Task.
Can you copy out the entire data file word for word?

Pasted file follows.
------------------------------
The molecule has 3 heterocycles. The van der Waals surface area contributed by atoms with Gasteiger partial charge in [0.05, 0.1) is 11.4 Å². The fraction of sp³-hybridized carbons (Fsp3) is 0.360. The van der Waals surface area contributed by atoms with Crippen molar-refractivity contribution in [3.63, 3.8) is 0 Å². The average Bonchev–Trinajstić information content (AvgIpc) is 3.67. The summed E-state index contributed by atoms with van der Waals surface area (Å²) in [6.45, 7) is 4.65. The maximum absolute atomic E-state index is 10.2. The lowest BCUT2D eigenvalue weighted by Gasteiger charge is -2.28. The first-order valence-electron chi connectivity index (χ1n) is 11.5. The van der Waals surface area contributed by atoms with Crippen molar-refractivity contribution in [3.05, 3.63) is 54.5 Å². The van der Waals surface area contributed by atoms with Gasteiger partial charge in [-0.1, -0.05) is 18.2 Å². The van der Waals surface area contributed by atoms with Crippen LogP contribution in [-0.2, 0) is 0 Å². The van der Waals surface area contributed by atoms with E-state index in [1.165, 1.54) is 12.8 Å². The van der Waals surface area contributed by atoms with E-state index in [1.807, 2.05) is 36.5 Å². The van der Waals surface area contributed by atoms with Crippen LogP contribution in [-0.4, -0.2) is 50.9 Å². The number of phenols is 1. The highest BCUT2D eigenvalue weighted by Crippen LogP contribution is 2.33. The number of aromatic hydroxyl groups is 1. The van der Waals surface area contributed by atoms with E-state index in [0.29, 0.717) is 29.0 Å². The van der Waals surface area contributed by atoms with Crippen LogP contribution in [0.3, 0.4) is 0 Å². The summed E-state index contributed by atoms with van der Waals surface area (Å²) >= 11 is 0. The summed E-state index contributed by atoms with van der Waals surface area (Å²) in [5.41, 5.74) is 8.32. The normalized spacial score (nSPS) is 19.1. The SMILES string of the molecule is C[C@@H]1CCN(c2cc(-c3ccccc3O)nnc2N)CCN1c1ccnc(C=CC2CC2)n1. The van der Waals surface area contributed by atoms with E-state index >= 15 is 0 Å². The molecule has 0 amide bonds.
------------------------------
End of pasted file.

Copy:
The molecule has 3 heterocycles. The van der Waals surface area contributed by atoms with Gasteiger partial charge in [0.05, 0.1) is 11.4 Å². The fraction of sp³-hybridized carbons (Fsp3) is 0.360. The van der Waals surface area contributed by atoms with Crippen molar-refractivity contribution in [3.63, 3.8) is 0 Å². The average Bonchev–Trinajstić information content (AvgIpc) is 3.67. The summed E-state index contributed by atoms with van der Waals surface area (Å²) in [6.45, 7) is 4.65. The maximum absolute atomic E-state index is 10.2. The lowest BCUT2D eigenvalue weighted by Gasteiger charge is -2.28. The first-order valence-electron chi connectivity index (χ1n) is 11.5. The van der Waals surface area contributed by atoms with Crippen molar-refractivity contribution in [3.05, 3.63) is 54.5 Å². The van der Waals surface area contributed by atoms with Gasteiger partial charge in [-0.1, -0.05) is 18.2 Å². The van der Waals surface area contributed by atoms with Crippen LogP contribution in [-0.2, 0) is 0 Å². The van der Waals surface area contributed by atoms with E-state index in [1.165, 1.54) is 12.8 Å². The van der Waals surface area contributed by atoms with E-state index in [1.807, 2.05) is 36.5 Å². The van der Waals surface area contributed by atoms with Crippen LogP contribution in [-0.4, -0.2) is 50.9 Å². The number of phenols is 1. The highest BCUT2D eigenvalue weighted by Crippen LogP contribution is 2.33. The number of aromatic hydroxyl groups is 1. The van der Waals surface area contributed by atoms with E-state index in [0.29, 0.717) is 29.0 Å². The van der Waals surface area contributed by atoms with Crippen LogP contribution in [0.3, 0.4) is 0 Å². The summed E-state index contributed by atoms with van der Waals surface area (Å²) >= 11 is 0. The summed E-state index contributed by atoms with van der Waals surface area (Å²) in [5.41, 5.74) is 8.32. The normalized spacial score (nSPS) is 19.1. The SMILES string of the molecule is C[C@@H]1CCN(c2cc(-c3ccccc3O)nnc2N)CCN1c1ccnc(C=CC2CC2)n1. The van der Waals surface area contributed by atoms with E-state index >= 15 is 0 Å². The molecule has 0 amide bonds.